Off the top of your head, what’s your mission statement? Don’t cheat. Don’t look. …that’s what we thought. Most of us probably don’t have any idea. Sadly, for 99% of us, no one outside of our nonprofit knows what our mission statement is either, because it just isn’t that memorable. But you can avoid that fate if you take some time to learn from your peers. Let’s analyze, in-depth, some good and bad examples of nonprofit mission statements. But first, let’s chat about why your mission statement is useful in the first place.
The Attributes of Good and Bad Mission Statements
Your mission statement is a way of summing up your nonprofit to the outside world.
In many ways, a mission statement is a kind of PR move: a way to position your organization as memorable and unique. What’s the one thing you want your organization to be known for in the world? More importantly, what’s the message that already resonates with your donors and true fans?
The 3 Pivotal Elements of a Great Mission Statement
1. A Cause or Who You Serve (What matters? Who is important?) 2. An Action (What are you doing?) 3. A Result (What change can you see?) These three elements unite the best mission statements, and typically, ONLY these elements. (Though often, one or more element is only implied.) Nonprofits like to make their mission statements complex, but the truth is complexity doesn’t make something valuable. That’s why these three elements are so useful: this is YOUR nonprofit, distilled to its essence. It’s a little elevator pitch: it’s not supposed to tell everything about your nonprofit. It’s supposed to get people interested in hearing more.
The Good, Bad and the Ugly
Ok, this is what you’re really here for. Let’s look at mission statements from well-known organizations.
We’re a nonprofit organization bringing clean, safe drinking water to people in developing countries.
Verdict: This happens to be a really great mission statement: it is simple, emotional and contains all three elements: There’s a problem. There’s hope. The nonprofit is the solution, but only if YOU, the potential donor—help us out.
Springboard for the Arts:
“Springboard for the Arts is an economic and community development organization for artists and by artists. Our work is about building stronger communities, neighborhoods, and economies, and we believe that artists are an important leverage point in that work. Springboard for the Arts’ mission is to cultivate vibrant communities by connecting artists with the skills, information, and services they need to make a living and a life.”
Verdict: Rework. This is a cause we can really get behind–using art to build vibrant communities. Awesome! But wouldn’t the mission be clearer if it wasn’t so long? A few of these sentences could be combined into a killer, inspiring mission statement–which could also be tweetable!
Just do it.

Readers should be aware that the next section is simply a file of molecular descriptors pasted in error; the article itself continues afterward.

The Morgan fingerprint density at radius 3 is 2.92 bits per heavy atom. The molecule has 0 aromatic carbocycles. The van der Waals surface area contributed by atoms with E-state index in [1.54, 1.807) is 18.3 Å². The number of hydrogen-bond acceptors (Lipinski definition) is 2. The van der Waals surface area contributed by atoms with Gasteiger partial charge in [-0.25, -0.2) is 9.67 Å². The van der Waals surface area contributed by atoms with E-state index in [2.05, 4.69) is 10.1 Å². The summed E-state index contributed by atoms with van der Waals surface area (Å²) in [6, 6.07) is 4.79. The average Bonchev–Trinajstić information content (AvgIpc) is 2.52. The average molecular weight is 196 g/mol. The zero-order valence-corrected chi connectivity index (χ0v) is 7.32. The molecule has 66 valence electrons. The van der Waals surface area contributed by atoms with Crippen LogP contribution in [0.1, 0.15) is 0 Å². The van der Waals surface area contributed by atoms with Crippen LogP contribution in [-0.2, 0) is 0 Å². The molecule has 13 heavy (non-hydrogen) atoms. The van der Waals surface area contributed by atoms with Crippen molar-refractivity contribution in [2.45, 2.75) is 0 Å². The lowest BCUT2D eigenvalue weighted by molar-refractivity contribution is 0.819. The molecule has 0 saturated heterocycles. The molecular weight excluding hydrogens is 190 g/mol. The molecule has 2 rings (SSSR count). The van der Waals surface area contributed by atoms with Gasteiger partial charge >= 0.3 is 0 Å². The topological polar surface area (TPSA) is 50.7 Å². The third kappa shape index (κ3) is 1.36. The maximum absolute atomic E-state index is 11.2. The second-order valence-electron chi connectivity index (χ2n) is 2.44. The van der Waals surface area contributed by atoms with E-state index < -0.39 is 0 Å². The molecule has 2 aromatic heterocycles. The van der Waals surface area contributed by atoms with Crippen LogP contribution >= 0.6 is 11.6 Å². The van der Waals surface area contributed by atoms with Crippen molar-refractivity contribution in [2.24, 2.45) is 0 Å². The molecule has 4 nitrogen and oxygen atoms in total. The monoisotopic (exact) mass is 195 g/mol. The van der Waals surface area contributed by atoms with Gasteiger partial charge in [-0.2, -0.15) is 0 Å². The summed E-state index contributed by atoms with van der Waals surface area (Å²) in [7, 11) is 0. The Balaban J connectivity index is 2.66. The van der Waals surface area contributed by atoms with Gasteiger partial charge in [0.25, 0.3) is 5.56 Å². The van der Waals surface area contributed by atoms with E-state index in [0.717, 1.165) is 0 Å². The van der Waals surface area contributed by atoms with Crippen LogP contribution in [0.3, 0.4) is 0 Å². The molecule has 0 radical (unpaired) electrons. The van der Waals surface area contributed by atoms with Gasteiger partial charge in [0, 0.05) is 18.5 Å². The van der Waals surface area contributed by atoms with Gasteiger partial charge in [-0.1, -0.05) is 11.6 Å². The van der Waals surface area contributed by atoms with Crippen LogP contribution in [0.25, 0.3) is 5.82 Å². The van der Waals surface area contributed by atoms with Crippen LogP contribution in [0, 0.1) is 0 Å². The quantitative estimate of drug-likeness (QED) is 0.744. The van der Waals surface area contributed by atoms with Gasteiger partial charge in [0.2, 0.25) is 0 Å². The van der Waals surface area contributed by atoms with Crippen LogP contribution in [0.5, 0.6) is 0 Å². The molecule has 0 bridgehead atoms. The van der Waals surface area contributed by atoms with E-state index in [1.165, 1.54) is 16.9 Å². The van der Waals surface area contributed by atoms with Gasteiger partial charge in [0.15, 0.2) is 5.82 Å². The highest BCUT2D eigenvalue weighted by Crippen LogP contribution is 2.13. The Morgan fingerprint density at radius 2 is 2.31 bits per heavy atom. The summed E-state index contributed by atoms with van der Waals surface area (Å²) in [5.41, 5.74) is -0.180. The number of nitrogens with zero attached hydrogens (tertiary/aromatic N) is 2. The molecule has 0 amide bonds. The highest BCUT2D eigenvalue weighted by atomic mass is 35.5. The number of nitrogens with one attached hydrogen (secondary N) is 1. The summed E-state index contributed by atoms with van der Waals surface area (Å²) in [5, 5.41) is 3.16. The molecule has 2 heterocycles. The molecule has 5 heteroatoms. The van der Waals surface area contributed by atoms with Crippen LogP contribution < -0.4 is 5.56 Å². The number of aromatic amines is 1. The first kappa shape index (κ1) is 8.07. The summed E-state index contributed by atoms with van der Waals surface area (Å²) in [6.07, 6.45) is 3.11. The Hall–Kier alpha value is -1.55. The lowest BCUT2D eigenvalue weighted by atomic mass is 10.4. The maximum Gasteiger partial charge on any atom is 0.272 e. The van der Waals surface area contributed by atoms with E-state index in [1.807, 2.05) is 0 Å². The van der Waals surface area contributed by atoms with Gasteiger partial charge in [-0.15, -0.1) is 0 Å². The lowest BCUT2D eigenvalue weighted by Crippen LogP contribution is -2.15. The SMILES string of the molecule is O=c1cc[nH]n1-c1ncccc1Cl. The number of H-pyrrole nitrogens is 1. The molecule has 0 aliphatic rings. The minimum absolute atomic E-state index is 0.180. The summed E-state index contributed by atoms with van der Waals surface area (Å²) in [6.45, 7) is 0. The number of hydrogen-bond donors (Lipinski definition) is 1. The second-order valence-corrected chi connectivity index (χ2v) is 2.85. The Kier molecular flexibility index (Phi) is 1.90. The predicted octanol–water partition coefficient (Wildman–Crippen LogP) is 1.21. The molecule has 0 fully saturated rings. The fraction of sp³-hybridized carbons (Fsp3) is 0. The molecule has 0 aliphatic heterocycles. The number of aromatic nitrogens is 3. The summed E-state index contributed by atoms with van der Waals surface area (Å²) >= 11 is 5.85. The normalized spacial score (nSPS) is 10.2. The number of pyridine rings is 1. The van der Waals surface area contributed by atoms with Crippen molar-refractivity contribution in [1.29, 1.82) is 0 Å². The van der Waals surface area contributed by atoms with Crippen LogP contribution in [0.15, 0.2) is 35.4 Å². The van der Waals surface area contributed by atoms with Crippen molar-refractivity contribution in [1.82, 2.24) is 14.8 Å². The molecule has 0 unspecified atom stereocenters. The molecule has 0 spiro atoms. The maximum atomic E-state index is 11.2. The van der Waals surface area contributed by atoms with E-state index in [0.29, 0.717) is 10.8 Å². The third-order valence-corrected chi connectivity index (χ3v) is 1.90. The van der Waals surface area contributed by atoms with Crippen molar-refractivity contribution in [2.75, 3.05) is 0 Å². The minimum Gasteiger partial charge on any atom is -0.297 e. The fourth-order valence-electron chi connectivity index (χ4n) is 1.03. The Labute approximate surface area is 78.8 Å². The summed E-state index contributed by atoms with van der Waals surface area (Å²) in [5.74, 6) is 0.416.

Verdict: Brilliant. Nike just did it. You’re inspired to go buy some sneakers and use that gym membership now, aren’t you? Same here.
The Women’s Center
The mission of The Women’s Center is to improve significantly the psychological, career, financial and legal well being of women, men, couples and families, regardless of their ability to pay.
Verdict: Rework. While this statement brims with goodwill, its language is so expansive it’s difficult to tell what The Women’s Center actually does on a daily basis, or whom they serve. Very little about this statement inspires action–because you aren’t sure what action there is to take! They’re doing something awesome, but I don’t know what. Keep it simple folks!
5 Quick Tests For Your Mission Statement
- Say It Out Loud This alone tells you a lot about your statement. Is it easy to say? Does it roll off the tongue? Or are you bored before you finish saying it?
- Memory Tell a friend or employee your statement or have them read it out loud. Talk about something unrelated for a minute. Then ask them to tell you the statement again. If they can’t get it close, you have more work to do.
- Crowdsource Find multiple people who don’t know your cause and have them evaluate your statement. Do they get it? Do several people (whose opinions you respect) have similar suggestions for changes?
- When Can You Shut Your Doors? Look at your mission statement. Based on this statement, when will your nonprofit declare “mission accomplished?” Is there a clear end point where you’ll be able to happily disband your nonprofit and have an epic party, because you’ve succeeded? If you don’t have an end goal, your mission might be too vague.
- “You too?” If someone could read your mission statement and say, “You too?” your mission statement is too broad. Refine it. Your organization does (or should) have something no other organization offers. What is it?
The Most Important Thing to Remember
The most important thing to remember… is that your mission statement isn’t enough. It’s easy to set sexy goals for your organization, create a nonprofit strategy and then never stop planning. At the end of the day, what matters most is taking action. You have a mission. Now go accomplish it. If you need more help, use our guide to writing a mission statement in one hour.
Post your mission statement in the comments below – let’s critique our statements together. Hint: Use the 5 Quick Tests above, and look at the opening chart. Do you pass? Do you need to revise your statement? Let’s all work together to craft awesome statements.